Armagh Observatory astronomers who have been using video cameras to monitor meteor activity, or shooting stars, over Armagh for the past three years, have now extended their reach to meteors on other planets as well.
Armagh Astronomers Identify Shooting Stars on the Red Planet
In work published in the European astronomy journal "Astronomy and Astrophysics", astronomer Apostolos Christou has now reported the first detected signature of a meteor shower on Mars. The shower occurred over four years ago and was seen not by cameras or other optical means but by a NASA spacecraft called Mars Global Surveyor orbiting some 250 miles above the Martian surface, monitoring the state of the planet's upper atmosphere. It appears to have been produced by dust from periodic comet du Toit - Hartley
The probe recorded a short-lived disturbance in the ionosphere of the planet. The ionosphere is a region approximately 50 to 400 kilometres above our heads where sunlight directly hits the atoms and molecules that make up the tenuous upper reaches of the atmosphere and gives them a positive charge, a kind of static electricity. When meteor showers occur, metals in the small dust particles that produce meteors remain in the ionosphere for some time providing additional sources of charged particles.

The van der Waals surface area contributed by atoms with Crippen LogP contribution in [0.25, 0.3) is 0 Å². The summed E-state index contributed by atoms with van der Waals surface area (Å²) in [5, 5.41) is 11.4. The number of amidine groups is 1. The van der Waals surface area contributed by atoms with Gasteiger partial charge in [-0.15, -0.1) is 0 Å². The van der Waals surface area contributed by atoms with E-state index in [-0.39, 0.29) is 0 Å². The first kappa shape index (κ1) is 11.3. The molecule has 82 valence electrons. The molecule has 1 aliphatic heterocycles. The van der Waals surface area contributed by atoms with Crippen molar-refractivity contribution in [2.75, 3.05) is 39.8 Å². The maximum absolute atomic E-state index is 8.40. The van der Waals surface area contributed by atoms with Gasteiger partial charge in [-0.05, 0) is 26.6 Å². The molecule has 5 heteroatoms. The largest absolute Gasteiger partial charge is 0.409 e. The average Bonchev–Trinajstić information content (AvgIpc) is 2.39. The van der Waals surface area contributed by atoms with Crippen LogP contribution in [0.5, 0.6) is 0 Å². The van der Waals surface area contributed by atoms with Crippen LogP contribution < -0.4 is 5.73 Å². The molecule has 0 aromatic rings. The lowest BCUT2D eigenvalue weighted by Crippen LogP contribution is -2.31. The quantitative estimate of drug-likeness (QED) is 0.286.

The ionospheric disturbance at Mars lasted only a few hours but coincided perfectly in time, location and height with the predicted arrival of a stream or trail of meteoroids from comet du Toit - Hartley, a little-known comet with a period of 5.28 years that crosses the orbit of Mars but does not come as close to the Sun as the Earth. The prediction was made possible by the use of sophisticated models perfected by Christou and his colleagues Jeremie Vaubaillon of the Observatoire de Paris in France and Paul Withers of the Centre of Space Physics, Boston University, USA.
The team hopes to discover additional events of this type. This work will ultimately help map out meteor activity during the Martian year and so identify the showers and parent bodies that produce them, which on Mars would rival the spectacular annual Perseid and Geminid displays seen on Earth.
Part of the 1999 Leonid meteor storm
(Credit: Shinsuke Abe and Hajime Yano of the Institute for Space and Astronautical Sciences, Japan).
FOR FURTHER INFORMATION PLEASE CONTACT: Apostolos Christou at the Armagh Observatory, College Hill, Armagh, BT61 9DG. Tel.: 028-3752-2928; FAX: 028-3752-7174; aacarm.ac.uk
Last Revised: 2008 April 7th
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